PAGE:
I was prompted to draw this graphic after something I said last week and further inspired to write this blog after the person I said it to (Perry Timms) blogged an excellent blog entitled “Enough”.
We were in Warszawa (I have to write it this way, I am Polish after all and was accidentally born in the UK) and I was just about to open the Elearning Fusion Conference, when I explained to Perry the reason I had brought some postcards as give aways: I was not enough.
“Of course you are, you will be awesome” replied Perry (bless him!)
But would I be enough? Was I experienced enough? Was my message pertinent enough for the audience? Would there be enough interaction? Would there be enough content?
Let me tell you a little about myself and for those of you who know me, you will know that this is not me bragging (honest):
- I have a degree in Chemical Engineering and Fuel Technology
- I was trained to be a VM instructor in the late 80’s in IBM
- I have 15 years experience in the soft skills learning arena (and a CIPD qualification)
- 9 years a business owner
- Published author
- Regular blogger
- Nearly 5000 followers on LinkedIn, 2500+ on Twitter and 2000+ subscribers to our monthly free resources
So the question I ask myself, is knowing all of this and that I was invited to open the conference with a 45 minute workshop in front of a large audience “Why am I not enough?” The simple answer is that “I am”, but let us unpack it further:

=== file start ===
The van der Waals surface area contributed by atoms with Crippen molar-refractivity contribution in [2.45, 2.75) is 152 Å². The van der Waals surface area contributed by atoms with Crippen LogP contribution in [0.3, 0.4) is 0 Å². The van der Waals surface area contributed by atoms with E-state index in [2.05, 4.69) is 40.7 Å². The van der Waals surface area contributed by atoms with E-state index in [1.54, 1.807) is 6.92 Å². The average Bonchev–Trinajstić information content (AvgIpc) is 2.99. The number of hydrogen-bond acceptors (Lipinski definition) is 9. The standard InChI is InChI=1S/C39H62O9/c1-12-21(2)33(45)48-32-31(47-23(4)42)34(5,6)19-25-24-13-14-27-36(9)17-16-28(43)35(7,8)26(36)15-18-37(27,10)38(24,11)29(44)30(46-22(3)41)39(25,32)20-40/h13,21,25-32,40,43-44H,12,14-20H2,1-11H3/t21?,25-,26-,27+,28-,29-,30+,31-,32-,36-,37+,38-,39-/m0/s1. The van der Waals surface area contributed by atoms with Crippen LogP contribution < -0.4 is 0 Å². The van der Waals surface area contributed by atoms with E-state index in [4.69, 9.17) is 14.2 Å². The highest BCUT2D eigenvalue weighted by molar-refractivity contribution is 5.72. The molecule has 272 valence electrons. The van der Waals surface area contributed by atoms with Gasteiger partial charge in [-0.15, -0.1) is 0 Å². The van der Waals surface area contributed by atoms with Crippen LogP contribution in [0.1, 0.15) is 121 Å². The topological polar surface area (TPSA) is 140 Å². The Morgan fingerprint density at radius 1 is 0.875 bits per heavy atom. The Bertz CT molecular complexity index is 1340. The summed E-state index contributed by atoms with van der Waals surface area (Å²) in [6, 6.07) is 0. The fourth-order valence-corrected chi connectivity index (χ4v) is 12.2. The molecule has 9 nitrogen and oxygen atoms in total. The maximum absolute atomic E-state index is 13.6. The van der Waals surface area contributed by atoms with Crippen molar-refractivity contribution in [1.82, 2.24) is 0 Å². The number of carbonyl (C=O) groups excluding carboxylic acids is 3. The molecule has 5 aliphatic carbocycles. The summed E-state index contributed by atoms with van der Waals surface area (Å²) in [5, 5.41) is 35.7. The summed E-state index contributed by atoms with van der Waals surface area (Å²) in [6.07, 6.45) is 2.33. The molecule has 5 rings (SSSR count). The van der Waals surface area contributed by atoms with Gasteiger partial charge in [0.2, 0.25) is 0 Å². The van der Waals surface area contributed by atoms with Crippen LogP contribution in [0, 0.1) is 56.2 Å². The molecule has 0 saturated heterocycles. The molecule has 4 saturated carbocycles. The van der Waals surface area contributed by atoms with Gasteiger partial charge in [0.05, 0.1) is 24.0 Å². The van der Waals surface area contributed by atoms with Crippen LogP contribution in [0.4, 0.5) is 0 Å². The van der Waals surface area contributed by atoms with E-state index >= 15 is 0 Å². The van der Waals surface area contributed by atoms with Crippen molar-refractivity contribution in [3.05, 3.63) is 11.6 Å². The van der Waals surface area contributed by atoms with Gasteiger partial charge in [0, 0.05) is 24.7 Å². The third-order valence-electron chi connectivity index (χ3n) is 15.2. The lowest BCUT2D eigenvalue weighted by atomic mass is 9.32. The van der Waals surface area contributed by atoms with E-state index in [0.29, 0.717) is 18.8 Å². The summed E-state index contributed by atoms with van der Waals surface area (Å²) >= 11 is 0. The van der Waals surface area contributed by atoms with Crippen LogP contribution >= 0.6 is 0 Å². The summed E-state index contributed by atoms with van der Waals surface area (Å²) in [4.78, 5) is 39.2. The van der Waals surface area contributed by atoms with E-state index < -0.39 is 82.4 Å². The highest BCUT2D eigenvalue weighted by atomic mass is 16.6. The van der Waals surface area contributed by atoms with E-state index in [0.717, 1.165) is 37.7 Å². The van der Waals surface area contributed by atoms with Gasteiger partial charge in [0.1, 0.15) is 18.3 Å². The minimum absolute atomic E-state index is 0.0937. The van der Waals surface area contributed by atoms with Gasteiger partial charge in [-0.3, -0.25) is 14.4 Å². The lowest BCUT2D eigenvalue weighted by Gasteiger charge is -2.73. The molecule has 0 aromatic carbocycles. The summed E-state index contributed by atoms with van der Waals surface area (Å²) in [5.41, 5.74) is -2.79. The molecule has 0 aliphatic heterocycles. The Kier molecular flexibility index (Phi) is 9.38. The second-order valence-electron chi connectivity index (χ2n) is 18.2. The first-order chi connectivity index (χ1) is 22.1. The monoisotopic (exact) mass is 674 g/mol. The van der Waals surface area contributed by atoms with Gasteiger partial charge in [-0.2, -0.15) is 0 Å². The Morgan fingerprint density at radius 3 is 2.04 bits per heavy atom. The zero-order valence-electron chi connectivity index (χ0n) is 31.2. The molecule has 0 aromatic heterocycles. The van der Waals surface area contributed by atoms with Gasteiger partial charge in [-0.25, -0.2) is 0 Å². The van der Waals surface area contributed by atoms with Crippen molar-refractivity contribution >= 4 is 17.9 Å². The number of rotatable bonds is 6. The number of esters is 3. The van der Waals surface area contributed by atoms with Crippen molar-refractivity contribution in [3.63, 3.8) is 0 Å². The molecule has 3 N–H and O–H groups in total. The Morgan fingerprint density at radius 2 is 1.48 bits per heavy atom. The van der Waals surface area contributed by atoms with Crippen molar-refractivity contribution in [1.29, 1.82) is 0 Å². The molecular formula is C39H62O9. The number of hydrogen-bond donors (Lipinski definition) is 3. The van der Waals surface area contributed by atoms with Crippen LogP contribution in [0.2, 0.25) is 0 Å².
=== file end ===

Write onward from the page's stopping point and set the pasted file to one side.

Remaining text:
- I am enough because of the life I have lived and the experiences I have had
- I am enough because others see the gold in me that I see in others
- I am enough because I am imperfect and willing to learn
- I am enough because I am unique and my voice is not any other persons voice
- I am enough not because I have earned it, but because I exist in the world
- I am enough, just like each and every one of us is enough
And yet…… having worked though my imposter syndrome on many occasions, this creeps up. Does it keep me real? Stop me from getting too big for my boots? Serve any useful purpose? Maybe?
All I know, is what I say to many people who suffer from the same syndrome, from time to time: you are awesome…. talented…. unique…. amazing…. and have something unique to contribute, regardless of your situation. I truly believe this deep in my core and so if I can believe this for others, I have to believe this for me: